Have you ever passed through Seagrove Park in Del Mar on a Sunday morning and seen a group of about 10 men and women wearing samurai garb and fighting with sticks?
Well, those sticks are actually called a “jos,” those skirt-like pants are known as the “hakama,” and those moves are part of Aikido — which means “the path to harmony with energy.”
Every once in a while, the upper level students of North County Aikikai, located at 813 Academy Drive in Solana Beach, take their Japanese martial art beachside to share it with those outside their studio, better known as a “dojo.” Their next practice at Seagrove Park is on Oct. 23 at 10 a.m.
Many of these students have been practicing Aikido for more than 15 years and some have even grown up learning under the dojo’s leader, Sensei Coryl Crane, who has been teaching in Solana Beach for 20 years. The practice is one of long-term dedication, Crane said.
“It’s about a process of inner growth,” she said. “You gain a sense of strength that comes from being centered and balanced.”
Unlike many martial arts, Aikido is not about fighting or asserting strength over others.
“It’s about the opponent in ourselves,” said Crane. “It’s about neutralizing a force of energy coming toward us and blending with it,” she said. “It’s not about attacking back, it’s about how you respond to the attack. You harmonize, blend, unbalance and neutralize, with no harm to the attacker. It’s not force against force; it’s force against intelligence.”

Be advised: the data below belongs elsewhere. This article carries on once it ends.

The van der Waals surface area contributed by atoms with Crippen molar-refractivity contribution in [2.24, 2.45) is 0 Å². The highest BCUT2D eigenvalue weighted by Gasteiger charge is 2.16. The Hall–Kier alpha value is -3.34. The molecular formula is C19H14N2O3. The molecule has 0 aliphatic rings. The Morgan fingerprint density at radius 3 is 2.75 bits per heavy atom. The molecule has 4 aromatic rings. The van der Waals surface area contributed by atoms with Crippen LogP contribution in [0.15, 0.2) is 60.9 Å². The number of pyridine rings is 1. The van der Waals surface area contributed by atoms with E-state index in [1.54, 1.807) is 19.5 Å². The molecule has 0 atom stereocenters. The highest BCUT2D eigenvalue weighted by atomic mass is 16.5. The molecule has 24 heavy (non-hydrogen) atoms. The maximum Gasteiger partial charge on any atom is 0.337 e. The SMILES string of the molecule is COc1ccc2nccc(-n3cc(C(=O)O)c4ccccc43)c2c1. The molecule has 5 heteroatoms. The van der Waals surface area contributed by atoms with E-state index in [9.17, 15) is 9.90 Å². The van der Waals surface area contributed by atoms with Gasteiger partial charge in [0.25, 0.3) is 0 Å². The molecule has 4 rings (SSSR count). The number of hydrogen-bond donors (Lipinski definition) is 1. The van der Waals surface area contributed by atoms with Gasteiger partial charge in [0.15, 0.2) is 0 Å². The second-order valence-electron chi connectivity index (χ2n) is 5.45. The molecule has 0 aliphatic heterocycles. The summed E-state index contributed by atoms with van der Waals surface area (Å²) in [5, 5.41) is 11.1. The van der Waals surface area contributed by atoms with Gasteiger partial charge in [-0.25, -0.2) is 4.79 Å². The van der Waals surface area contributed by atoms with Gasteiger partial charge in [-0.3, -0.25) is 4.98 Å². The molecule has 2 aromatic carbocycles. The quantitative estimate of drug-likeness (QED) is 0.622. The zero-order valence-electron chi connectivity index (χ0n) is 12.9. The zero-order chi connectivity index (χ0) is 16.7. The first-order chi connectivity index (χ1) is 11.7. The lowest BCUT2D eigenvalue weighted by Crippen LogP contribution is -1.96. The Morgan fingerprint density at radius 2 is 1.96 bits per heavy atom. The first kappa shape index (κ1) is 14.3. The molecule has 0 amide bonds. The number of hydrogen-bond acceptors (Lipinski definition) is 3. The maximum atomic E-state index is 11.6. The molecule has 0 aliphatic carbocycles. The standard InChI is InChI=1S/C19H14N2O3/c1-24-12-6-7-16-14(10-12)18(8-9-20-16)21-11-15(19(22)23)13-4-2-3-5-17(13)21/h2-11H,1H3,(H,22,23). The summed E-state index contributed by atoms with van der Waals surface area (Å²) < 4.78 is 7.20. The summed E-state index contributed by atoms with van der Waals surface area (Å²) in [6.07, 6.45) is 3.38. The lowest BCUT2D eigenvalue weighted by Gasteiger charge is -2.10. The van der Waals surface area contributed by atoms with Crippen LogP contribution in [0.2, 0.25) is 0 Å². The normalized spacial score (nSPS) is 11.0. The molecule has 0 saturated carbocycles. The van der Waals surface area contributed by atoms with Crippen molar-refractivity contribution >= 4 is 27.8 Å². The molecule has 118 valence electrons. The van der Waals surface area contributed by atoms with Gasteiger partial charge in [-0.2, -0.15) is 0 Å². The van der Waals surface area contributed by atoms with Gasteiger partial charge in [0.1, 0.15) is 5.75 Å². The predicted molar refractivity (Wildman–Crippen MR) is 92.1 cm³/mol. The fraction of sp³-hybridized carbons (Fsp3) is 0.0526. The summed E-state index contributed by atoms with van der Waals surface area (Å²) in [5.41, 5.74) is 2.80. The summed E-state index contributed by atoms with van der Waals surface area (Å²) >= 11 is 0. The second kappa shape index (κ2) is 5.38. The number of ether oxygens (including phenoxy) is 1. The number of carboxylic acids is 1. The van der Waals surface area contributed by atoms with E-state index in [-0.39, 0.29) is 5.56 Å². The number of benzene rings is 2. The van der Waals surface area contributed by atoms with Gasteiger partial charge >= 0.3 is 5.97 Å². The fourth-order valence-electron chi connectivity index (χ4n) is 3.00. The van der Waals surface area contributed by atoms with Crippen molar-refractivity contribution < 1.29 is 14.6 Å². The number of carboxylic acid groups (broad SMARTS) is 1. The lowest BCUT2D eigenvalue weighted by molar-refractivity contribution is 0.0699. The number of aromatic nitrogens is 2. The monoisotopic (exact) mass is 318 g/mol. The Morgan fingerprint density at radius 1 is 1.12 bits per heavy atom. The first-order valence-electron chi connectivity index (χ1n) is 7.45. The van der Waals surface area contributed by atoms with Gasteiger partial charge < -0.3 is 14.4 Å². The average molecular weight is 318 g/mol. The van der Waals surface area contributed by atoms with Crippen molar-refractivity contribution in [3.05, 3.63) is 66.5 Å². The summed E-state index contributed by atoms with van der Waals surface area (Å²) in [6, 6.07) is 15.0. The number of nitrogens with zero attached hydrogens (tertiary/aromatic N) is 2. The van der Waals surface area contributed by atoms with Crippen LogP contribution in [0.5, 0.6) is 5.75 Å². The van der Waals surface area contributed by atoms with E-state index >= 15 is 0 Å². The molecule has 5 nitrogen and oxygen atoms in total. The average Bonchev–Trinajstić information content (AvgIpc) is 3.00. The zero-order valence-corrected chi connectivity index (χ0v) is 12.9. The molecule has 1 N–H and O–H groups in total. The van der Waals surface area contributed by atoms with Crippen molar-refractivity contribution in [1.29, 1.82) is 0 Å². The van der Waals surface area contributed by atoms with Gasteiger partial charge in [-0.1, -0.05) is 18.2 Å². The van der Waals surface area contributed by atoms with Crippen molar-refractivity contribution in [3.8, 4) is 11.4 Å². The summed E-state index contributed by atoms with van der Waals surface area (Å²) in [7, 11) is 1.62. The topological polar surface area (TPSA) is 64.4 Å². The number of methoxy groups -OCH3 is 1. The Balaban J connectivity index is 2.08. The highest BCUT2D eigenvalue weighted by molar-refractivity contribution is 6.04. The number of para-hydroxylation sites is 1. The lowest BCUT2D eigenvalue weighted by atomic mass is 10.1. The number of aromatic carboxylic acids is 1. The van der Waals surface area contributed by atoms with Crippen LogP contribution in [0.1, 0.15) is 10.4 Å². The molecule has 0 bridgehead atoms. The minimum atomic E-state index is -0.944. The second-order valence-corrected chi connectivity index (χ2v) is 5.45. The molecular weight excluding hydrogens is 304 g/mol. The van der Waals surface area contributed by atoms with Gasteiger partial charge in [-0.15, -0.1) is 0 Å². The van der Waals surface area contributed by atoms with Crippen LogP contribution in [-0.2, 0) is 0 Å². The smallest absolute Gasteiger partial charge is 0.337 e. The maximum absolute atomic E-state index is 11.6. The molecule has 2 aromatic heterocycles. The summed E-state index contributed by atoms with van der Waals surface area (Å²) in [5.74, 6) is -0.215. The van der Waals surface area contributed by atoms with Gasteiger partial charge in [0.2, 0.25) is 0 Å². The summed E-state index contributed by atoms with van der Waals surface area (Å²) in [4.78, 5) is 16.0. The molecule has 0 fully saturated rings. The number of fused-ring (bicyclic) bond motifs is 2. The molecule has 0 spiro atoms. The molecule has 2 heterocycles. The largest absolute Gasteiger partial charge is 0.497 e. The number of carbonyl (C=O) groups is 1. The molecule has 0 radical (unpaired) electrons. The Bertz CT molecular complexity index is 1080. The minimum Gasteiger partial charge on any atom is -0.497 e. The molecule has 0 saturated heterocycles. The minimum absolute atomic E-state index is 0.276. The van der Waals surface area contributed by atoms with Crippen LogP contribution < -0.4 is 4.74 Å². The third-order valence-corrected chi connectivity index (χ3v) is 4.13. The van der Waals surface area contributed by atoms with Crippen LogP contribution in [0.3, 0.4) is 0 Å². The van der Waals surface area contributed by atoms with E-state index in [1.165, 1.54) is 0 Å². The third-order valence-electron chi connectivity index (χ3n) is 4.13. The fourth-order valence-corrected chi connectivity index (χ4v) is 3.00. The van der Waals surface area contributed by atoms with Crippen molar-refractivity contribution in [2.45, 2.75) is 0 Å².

North County Aikikai student RC Miles sought out Aikido when he started working in the security field, which took him to dangerous locations and situations where “force was probable,” he said.
“I wanted to find a martial art that would teach me to use force to control situations without putting someone in the hospital,” said Miles, who has studied under Crane, his fourth master, for four years.
People come to Aikido for a number of reasons, including self defense and exercise — “You get a good workout,” Crane said. It is also one of the few martial arts that uses weapons, and very experienced students practice with live blades.
Others come because they are interested in the philosophy of Aikido, said Crane.
“They’ve read about Aikido and they appreciate the values of love and harmony.”
Those principles are what enticed Crane, as well as a number of her students, to dedicate their lives to Aikido. Crane, a sixth-degree black belt, was trained by someone who practiced under the art’s founder. A former stained glass artist, Crane discovered Aikido by walking by a studio in La Jolla in 1977, and the rest was history.
“I connected with what was going on there without even knowing what it was,” she said.
Miles said Crane is a special instructor in that she cares about her students’ practice as much as she cares about them “as human beings, as people living together in society.”
A young-looking 67 years old, Crane “has a sharp eye and doesn’t miss anything,” Miles said.
“I’ve seen other masters comment on her technique,” he said. “She’s very precise.”
To find out more about North County Aikikai, which offers both adult and kids’ classes, visit www.NCAikikai.com.